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Reissue CDs Weekly: Burning Britain | reviews, news & interviews

Reissue CDs Weekly: Burning Britain

Reissue CDs Weekly: Burning Britain

Deep-digging box set devoted to ‘Independent UK Punk 1980-1983’

The Cockney Rejects, one of 'Burning Britain's' star turns, with 'new face of punk' Stinky Turner centre left in T-shirtCourtesy Cherry Red Records

In early March 1980, the weekly music paper Sounds dedicated their front cover to “the new face of punk” with a photograph of Stinky Turner, the singer of The Cockney Rejects. What had, in 1977, been widely interpreted as a challenge to musical orthodoxy and as a new broom which was sweeping clean had, in turn, become a default style for new waves of bands.

Punk, as The Exploited put it in 1981 for the title of their debut album, was not dead. And punk itself was now the inspiration, rather than the assorted influences which had fed into Buzzcocks, The Clash, The Damned and the Sex Pistols.

The new 4CD set Burning Britain: A Story of Independent UK Punk 1980–1983 tackles head-on what came a few years after 1977 by collecting 114 tracks in a casebound package markedly contrasting with how some of its participants originally got their music out to the world. Septic Psychos “The Thatcher” from 1982 was circulated on cassettes with self-made inserts. The Sears’ 1983 track “Not Prepared” was barely heard: it’s drawn from a demo cassette that was not even copied for limited distribution.

Burning Britain A Story Of Independent UK Punk 1980–1983Burning Britain digs deep. It also wrestles with an aspect of punk not previously subjected to the box-set treatment. As unlikely as it is, anarcho-punk bands sit alongside Oi/street-punk outfits. Madcap combos like The Notsensibles, Peter & the Test Tube Babies and The Toy Dolls leaven the tone. Also heard are bands active in 1977 which were still toiling away within the brackets of punk: Chelsea, The Lurkers, U.K. Subs and The Vibrators amongst them.

The set’s title is drawn from Ian Glasper’s essential 2004 book, Burning Britain: The History of UK Punk 19801984. He followed it up in 2006 with the equally indispensable The Day the Country Died: A History of Anarcho Punk 1980–1984. Where he had split punk into separate strands for the books, the box set coralles it all in one place. Fittingly, although Glasper did not compile Burning Britain the box set, he has written the introductory essay and track-by track commentary for its book. He is opinionated. Of the Subhumans, he eyebrow-raisingly asserts they “are one of the few UK bands who have never released a bad record.”

Although Crass are absent – Glasper says it is to do with licensing issues – the box set diligently chronicles a key facet of British popular music which has, until now, escaped such all-encompassing aural scrutiny. Of course, much of what’s here is exactly as expected: noisy, bee-in-jar guitars, hammering drums, hectoring vocals and terrace-chant choruses. Lyrics mostly express frustration, alleged injustices and perceptions of us-and-them divides.

Glasper acknowledges that “gigs [back then] were violent, sometimes really violent…sometimes thanks to warring factions clashing in ugly scenes that threatened to drag the scene so far underground it would choke on its own bile.” In this context, it is extraordinary that The Exploited (pictured below left) got on Top of the Pops on 19 October 1981 to run through “Dead Cities” (their “Alternative” is heard).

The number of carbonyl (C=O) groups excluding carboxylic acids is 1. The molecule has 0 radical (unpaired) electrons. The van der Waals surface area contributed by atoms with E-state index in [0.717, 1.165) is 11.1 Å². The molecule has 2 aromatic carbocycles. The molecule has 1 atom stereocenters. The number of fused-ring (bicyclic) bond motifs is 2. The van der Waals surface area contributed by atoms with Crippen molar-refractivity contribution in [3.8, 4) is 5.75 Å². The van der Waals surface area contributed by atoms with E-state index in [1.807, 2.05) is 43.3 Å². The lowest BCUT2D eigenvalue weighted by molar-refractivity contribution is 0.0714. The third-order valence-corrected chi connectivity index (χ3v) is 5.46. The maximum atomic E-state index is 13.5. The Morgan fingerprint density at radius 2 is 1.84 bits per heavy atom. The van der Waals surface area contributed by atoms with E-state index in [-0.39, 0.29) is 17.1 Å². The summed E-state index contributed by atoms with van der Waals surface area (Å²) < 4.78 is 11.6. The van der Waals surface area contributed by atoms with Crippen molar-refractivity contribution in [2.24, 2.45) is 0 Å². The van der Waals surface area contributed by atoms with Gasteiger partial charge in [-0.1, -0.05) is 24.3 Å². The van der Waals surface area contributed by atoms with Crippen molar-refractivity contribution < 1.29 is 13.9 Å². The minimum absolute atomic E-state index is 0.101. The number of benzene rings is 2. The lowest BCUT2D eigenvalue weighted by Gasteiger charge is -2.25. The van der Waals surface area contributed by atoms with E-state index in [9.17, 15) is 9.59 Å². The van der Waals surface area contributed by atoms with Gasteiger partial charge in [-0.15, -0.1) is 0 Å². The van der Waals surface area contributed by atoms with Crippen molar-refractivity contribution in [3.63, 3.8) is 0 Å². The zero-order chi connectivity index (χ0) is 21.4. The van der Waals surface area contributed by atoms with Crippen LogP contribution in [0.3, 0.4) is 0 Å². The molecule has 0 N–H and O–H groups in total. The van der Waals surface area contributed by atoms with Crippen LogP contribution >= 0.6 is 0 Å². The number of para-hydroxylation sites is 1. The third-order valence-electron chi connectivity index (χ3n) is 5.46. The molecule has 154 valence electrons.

Burning Britain A Story Of Independent UK Punk 1980–1983 The ExploitedNo matter what year it was, 1977 cast shadows. Not just in the form of the bands which eschewed development to instead plug away at the bare-bones aural coalface (though the U.K. Subs cut collected, “Endangered Species”, is more metal than punk) and the spectre of Sham 69, but in the music of bands which formed in response to first/second/etc. wave punk. The Partisans “17 Years of Hell” nods to the Sex Pistols’ “God Save the Queen” while sections of Infa Riot’s “Kids of the 80s” suggest a familiarity with Buzzcocks’ “You Tear me Up”. Given a little reconfiguration, Newtown Neurotics' “Mindless Violence” could be retro-fitted to slot into The Adverts’ debut album.

While Burning Britain is an important release, there are some niggles. It kicks off with The Cockney Rejects’ “Bad Man!”, which was a single on EMI. Hardly independent then, as per the set’s title. Similarly, Stiffs’ “Volume Control” was released by Zonophone, an EMI imprint. Care should have been taken with the book’s pictures. The photo of Chelsea is of a 1977 line-up, as is that of The Vibrators. Including The Damned’s 1980 album track “Wait For the Blackout” as it was issued as a single in 1982 is pushing things.

Despite Disc One’s comparative abundance of poppiness, Burning Britain: A Story of Independent UK Punk 1980–1983 is by the nature of what it is a demanding listen. But it’s worth making the effort. While some who had been influenced by the punk of 1977 had glammed up to hit the charts – hello Adam Ant, Boy George, Spandau Ballet and Steve Strange – others, a few years younger, gritted their teeth and made a racket. Indeed, punk was not dead.

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